Guyanese patent multi-million US$ tyre change invention
July 9, 2002
Guyanese, Samuel Hoppie and Edgar Henry, recently acquired a United States (US) patent for the invention of a device geared to revolutionise changing a flat tyre.
The device, called a ‘hydraulic car jack and lug wrench’, is an integrated jacking system that could be permanently affixed to the underside of vehicles, a press release on the product said. It stated that the product entails four hydraulic jacks, one for each wheel, a control box fitted onto the dashboard or any other convenient area of the vehicle, a set of switches and a lug wrench.
Detailing how it worked, the release said, the device would provide an invaluable tool for lifting the entire back of a vehicle to change a muffler or the entire front for an oil change.
Speaking with Stabroek News last week, Henry explained that while the invention, Hoppie’s brainchild, would serve to eliminate the difficulty of removing lugs manually when changing a flat, the jacking system is simply superb as it operates to lift the entire vehicle off the ground at the same time.
The owner and manager of Caribbean Vision Centre in New York, Henry has been responsible for "fine tuning and handling the business aspect" of all transactions relative to the product. He said that the patent was obtained through Advent Product Development Corporation, and lasts for 20 years.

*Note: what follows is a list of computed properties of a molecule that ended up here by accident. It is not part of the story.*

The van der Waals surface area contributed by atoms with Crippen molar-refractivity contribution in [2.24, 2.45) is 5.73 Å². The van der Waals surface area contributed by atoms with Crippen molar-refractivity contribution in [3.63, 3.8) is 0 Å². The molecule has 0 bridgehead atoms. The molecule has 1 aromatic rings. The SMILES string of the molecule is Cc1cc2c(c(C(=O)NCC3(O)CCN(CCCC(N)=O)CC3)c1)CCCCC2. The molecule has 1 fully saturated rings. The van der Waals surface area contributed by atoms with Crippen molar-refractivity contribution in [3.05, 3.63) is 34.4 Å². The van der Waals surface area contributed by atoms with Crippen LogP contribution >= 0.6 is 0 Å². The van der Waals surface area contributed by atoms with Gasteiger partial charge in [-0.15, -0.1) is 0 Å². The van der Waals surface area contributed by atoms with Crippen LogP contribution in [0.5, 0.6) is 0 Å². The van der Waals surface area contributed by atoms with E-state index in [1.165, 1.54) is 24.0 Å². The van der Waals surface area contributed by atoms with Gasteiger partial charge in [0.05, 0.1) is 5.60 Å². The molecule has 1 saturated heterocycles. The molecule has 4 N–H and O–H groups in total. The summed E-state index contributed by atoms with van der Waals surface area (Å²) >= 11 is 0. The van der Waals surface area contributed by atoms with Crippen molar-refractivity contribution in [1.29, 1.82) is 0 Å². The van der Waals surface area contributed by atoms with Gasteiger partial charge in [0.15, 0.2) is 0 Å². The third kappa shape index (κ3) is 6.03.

According to Henry, manufacturing and selling the product would not be handled by the inventors, rather by a private manufacturer who would then purchase a licence to carry out production. He indicated that there are two markets for the product, which could see them earning between US$50 million to US$100 million initially.
Offers from manufacturers would be dealt with through Advent, and payments can be taken in a ‘lump sum’ or in monthly installments on a quarterly basis.
"The device can be marketed as part of a vehicle or a separate functional component for those individuals who already own vehicles," Hoppie said. He added that the invention was also safe and convenient for emergency vehicles like ambulances.
Meanwhile, Hoppie describes the invention as, "A dream come through," and advises other persons, particularly Guyanese, with bright ideas to remain focused and maintain a positive attitude. "It is important to keep your idea under wraps until everything is in place," he cautioned. He offered support, encouraging those with ideas "to go right ahead and do your thing."
Both Hoppie and Henry attended the Beterverwagting (BV) Government school in the village of their birth, and migrated to the US in 1973. The men are members of a group known as the Baronians comprising Guyanese residents from the BV community who reside in the US.
The Baronians have been involved in a number of philanthropic activities, including the provision of five scholarships to the University of Guyana.